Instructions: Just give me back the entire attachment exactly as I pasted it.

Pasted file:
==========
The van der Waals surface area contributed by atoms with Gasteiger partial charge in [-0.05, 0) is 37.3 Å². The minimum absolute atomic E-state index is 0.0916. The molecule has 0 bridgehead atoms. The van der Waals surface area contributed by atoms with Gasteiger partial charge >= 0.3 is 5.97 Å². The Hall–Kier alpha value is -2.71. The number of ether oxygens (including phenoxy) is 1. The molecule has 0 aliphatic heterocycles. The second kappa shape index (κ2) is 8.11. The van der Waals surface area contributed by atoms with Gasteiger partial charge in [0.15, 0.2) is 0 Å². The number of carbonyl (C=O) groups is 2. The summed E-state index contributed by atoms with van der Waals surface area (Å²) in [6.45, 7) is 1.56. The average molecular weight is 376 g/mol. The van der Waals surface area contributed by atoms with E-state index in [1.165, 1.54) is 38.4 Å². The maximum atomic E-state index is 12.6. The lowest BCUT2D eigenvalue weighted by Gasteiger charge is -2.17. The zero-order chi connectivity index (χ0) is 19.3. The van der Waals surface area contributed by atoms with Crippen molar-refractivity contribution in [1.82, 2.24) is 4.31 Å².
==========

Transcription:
The van der Waals surface area contributed by atoms with Gasteiger partial charge in [-0.05, 0) is 37.3 Å². The minimum absolute atomic E-state index is 0.0916. The molecule has 0 bridgehead atoms. The van der Waals surface area contributed by atoms with Gasteiger partial charge >= 0.3 is 5.97 Å². The Hall–Kier alpha value is -2.71. The number of ether oxygens (including phenoxy) is 1. The molecule has 0 aliphatic heterocycles. The second kappa shape index (κ2) is 8.11. The van der Waals surface area contributed by atoms with Gasteiger partial charge in [0.15, 0.2) is 0 Å². The number of carbonyl (C=O) groups is 2. The summed E-state index contributed by atoms with van der Waals surface area (Å²) in [6.45, 7) is 1.56. The average molecular weight is 376 g/mol. The van der Waals surface area contributed by atoms with E-state index in [1.165, 1.54) is 38.4 Å². The maximum atomic E-state index is 12.6. The lowest BCUT2D eigenvalue weighted by Gasteiger charge is -2.17. The zero-order chi connectivity index (χ0) is 19.3. The van der Waals surface area contributed by atoms with Crippen molar-refractivity contribution in [1.82, 2.24) is 4.31 Å².